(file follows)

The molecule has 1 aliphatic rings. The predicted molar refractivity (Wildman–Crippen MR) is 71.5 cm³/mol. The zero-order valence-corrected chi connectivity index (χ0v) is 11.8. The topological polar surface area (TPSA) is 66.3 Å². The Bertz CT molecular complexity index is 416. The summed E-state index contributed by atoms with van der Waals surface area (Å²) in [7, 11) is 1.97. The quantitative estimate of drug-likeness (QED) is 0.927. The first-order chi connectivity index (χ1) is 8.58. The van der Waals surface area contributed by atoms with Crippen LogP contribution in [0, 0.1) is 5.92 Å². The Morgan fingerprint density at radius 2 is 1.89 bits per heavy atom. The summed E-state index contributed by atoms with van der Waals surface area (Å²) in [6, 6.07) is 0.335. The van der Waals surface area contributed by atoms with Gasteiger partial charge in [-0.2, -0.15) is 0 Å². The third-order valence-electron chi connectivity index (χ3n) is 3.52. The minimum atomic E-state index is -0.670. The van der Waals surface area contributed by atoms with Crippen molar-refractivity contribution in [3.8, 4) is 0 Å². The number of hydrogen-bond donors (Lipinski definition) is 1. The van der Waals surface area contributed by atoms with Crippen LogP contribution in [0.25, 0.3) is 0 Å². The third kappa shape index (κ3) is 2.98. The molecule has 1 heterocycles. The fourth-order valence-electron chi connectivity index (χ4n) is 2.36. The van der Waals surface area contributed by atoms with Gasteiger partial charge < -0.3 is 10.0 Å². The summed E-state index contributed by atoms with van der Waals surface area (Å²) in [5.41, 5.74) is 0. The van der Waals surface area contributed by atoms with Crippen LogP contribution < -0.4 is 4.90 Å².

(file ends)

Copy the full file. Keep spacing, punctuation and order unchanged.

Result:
The molecule has 1 aliphatic rings. The predicted molar refractivity (Wildman–Crippen MR) is 71.5 cm³/mol. The zero-order valence-corrected chi connectivity index (χ0v) is 11.8. The topological polar surface area (TPSA) is 66.3 Å². The Bertz CT molecular complexity index is 416. The summed E-state index contributed by atoms with van der Waals surface area (Å²) in [7, 11) is 1.97. The quantitative estimate of drug-likeness (QED) is 0.927. The first-order chi connectivity index (χ1) is 8.58. The van der Waals surface area contributed by atoms with Crippen LogP contribution in [0, 0.1) is 5.92 Å². The Morgan fingerprint density at radius 2 is 1.89 bits per heavy atom. The summed E-state index contributed by atoms with van der Waals surface area (Å²) in [6, 6.07) is 0.335. The van der Waals surface area contributed by atoms with Gasteiger partial charge in [-0.2, -0.15) is 0 Å². The third-order valence-electron chi connectivity index (χ3n) is 3.52. The minimum atomic E-state index is -0.670. The van der Waals surface area contributed by atoms with Crippen molar-refractivity contribution in [3.8, 4) is 0 Å². The number of hydrogen-bond donors (Lipinski definition) is 1. The van der Waals surface area contributed by atoms with Crippen LogP contribution in [0.25, 0.3) is 0 Å². The third kappa shape index (κ3) is 2.98. The molecule has 1 heterocycles. The fourth-order valence-electron chi connectivity index (χ4n) is 2.36. The van der Waals surface area contributed by atoms with Gasteiger partial charge < -0.3 is 10.0 Å². The summed E-state index contributed by atoms with van der Waals surface area (Å²) in [5.41, 5.74) is 0. The van der Waals surface area contributed by atoms with Crippen LogP contribution < -0.4 is 4.90 Å².